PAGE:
1. WHAT IS PELVIC FLOOR?
The pelvic floor is the group of muscles and ligaments in your pelvis (includes groin region below your umbilicus and genital area). The pelvic floor acts like a sling or hammock to support the organs in your pelvis — including the bladder, rectum, and uterus or prostate.
2. WHAT IS IT MEANT FOR?
Contracting and relaxing these muscles allows you to control your bowel movements, urination (especially in women) and also it aids in sexual intercourse.
3. WHAT IS THE REASON FOR PELVIC FLOOR DISORDER?
Pelvic floor dysfunction is the inability to correctly contract (tighten) and relax the muscles in the pelvic floor. At least 1 in 4 women suffer from pelvic floor disorder. It is more common then we think. Pelvic floor disorder results in various symptoms which are usually not specific and hence difficult for the doctor to diagnose, treat the ailment. The common causes are multiple and early age of childbirth, traumatic injury to the pelvic region, obesity, pelvic surgery, nerve damage, the habit of holding urine for the long duration, chronic hard stools.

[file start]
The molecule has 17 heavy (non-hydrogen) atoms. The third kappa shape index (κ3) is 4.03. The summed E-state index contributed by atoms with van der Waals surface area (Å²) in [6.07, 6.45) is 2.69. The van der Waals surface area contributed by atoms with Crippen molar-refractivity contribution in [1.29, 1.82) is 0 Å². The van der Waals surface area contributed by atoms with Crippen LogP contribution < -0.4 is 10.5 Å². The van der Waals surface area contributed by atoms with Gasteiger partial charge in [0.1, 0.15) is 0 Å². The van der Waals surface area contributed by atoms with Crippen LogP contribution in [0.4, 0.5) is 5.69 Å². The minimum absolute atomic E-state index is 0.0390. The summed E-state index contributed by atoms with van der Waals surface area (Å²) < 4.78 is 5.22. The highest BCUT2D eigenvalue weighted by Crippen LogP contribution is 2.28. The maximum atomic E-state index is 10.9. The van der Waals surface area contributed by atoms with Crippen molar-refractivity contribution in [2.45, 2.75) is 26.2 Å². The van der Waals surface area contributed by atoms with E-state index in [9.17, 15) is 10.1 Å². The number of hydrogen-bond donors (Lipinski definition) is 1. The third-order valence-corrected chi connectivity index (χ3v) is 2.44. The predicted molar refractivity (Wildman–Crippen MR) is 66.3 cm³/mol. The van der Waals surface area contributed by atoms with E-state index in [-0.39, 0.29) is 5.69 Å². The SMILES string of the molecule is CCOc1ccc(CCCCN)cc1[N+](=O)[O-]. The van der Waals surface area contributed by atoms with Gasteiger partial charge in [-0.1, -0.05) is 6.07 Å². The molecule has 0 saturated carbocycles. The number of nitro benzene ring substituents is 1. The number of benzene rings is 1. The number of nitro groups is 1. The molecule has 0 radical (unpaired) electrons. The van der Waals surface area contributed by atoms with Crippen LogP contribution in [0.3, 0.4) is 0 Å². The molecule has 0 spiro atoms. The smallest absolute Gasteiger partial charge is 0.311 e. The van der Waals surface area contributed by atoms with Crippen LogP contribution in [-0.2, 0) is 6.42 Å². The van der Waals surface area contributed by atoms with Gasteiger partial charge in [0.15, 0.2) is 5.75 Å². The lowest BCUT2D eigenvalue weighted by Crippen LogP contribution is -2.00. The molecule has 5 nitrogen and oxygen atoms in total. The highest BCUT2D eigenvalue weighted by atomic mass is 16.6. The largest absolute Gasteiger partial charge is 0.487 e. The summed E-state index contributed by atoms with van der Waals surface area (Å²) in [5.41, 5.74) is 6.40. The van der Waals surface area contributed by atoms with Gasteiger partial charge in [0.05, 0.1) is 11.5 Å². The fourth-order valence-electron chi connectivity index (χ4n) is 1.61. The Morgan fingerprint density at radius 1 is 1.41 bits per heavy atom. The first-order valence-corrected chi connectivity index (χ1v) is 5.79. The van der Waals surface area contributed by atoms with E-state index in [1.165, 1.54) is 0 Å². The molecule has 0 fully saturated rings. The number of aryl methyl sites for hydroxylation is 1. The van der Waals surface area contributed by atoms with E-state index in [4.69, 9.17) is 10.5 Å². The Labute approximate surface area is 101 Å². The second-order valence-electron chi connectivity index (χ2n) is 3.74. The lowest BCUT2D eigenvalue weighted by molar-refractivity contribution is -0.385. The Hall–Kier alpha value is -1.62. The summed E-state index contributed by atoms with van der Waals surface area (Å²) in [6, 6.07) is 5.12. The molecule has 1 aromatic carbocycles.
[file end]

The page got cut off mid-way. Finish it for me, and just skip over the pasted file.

4. HOW DO I KNOW?
Common symptoms are a descent of the bladder and uterus into the vagina (prolapse);
- Difficulty in passing urine.
- Feeling like passing urine frequently but voiding small quantities.
- Chronic constipation.
- Lower abdominal pain.
- Tailbone pain.
- Pain around your anus.
- Pain or burning while passing urine or stools.
- Lower backache.
- Ongoing pain, feeling of pressure and tightness in the genital region especially in females along with pain during intercourse.
- Erectile dysfunction, premature ejaculation and decreased penile sensation in males.
5. WHERE DO I GO AND WHAT IS THE TREATMENT?
You need to consult a Urologist or Urogynaecologist. They will examine you thoroughly and usually run through a series of tests like kidney function tests, bladder diary, Micturating Cystourethrography, Urodynamic study, etc.
Treatment strategies: Genital prolapse if present can be operated. Sling surgeries are done for stress urinary leak. The major part of treatment involves pelvic floor muscle training, biofeedback, and physiotherapy.